2010 has been a critical year for UK broadband as a new government comes in with their own ideas about how to ensure roll-out of next-generation superfast services.
Here we look back on the top 10 broadband stories of the year.
The government plans to spend £830m to encourage investment in wider access to high speed broadband, adding "open access" is a requirement for public money.
Community and smaller network operators accuse the government of ensuring that slow copper will endure in the national networks, especially in rural areas, for decades.
Access to physical network infrastructure is essential for network operators to compete, but network owners prove reluctant to compete purely on services.
Restrictions on the use of BT infrastructure could limit the customers competitors could approach, undermining the economic viability of small rural networks.
Legal challenges have delayed the auction of 800MHz and 2.6GHz spectrum, pushing the UK into the slow lane for mobile broadband, now expected to start rolling out in 2014, four years later than the US and Nordic countries.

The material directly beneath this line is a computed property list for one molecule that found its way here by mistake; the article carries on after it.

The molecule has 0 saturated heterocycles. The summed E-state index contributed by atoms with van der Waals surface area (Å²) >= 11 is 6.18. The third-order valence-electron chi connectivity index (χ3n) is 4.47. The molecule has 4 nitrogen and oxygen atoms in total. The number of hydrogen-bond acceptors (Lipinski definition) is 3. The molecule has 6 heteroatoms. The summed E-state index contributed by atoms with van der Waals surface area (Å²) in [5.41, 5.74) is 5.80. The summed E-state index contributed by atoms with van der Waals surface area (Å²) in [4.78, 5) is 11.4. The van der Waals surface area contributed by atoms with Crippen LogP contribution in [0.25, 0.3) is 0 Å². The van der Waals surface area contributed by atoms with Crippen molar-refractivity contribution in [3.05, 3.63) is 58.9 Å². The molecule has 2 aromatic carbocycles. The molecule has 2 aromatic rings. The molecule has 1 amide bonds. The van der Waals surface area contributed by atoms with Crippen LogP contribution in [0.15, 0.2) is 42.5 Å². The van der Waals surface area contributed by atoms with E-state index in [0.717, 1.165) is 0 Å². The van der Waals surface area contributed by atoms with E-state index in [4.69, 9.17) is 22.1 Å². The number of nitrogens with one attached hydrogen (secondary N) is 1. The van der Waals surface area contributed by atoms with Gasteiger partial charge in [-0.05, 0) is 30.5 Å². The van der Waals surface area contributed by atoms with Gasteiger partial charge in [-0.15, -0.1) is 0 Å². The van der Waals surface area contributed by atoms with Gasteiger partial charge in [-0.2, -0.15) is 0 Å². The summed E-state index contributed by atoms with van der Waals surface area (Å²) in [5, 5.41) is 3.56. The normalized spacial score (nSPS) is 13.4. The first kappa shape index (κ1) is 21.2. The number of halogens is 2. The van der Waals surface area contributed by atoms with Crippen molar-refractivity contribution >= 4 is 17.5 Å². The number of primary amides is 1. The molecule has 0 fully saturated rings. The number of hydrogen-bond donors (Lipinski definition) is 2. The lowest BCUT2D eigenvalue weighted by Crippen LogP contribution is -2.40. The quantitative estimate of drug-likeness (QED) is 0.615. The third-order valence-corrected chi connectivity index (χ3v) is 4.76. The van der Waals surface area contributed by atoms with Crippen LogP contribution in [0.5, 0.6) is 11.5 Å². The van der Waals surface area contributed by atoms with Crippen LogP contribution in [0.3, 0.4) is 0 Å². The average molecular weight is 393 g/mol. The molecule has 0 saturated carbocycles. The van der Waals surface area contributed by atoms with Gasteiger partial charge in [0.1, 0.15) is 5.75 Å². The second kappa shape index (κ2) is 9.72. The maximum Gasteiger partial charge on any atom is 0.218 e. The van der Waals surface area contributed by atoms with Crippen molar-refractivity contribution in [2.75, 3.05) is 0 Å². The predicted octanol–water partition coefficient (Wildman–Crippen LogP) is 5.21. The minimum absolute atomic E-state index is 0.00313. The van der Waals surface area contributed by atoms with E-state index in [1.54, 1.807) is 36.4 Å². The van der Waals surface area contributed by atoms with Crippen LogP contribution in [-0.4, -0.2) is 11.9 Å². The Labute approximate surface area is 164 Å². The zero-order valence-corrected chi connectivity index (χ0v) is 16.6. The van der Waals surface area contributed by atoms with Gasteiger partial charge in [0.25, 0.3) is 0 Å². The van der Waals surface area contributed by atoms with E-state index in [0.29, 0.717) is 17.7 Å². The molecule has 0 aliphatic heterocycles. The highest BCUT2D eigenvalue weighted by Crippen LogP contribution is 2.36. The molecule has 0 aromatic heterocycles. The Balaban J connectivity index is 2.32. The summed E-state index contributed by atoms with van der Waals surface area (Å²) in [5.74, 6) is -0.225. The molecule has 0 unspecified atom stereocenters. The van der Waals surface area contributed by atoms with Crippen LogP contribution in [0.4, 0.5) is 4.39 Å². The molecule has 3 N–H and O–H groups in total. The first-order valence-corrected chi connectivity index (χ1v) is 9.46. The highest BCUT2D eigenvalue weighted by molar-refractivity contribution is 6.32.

Innovative technology may allow data network operators to use the "white space" between digital TV frequencies for rural broadband. Ofcom explores the options.
Cross-bench peer Lord Erroll accuses BT of predatory tactics in competing for rural and village broadband network contracts.
Communications managers and small network operators would like to buy dark fibre, as pushed for by European Commission digital agenda champion, Neelie Kroes, but the matter does not appear to be on Ofcom's agenda.
So-called fibre rates distort the market, claim non-BT network operators. Regrettably the meeting is cancelled because of bad weather, but officials promise to reschedule it.
Getting fibre to the home is a piece of cake, if you've got the gumption. The problems arrive when you want to use it. Just ask cattle farmer and community Wi-Fi network volunteer Christine Conder, who put in her own fibre link to two properties for £2,500.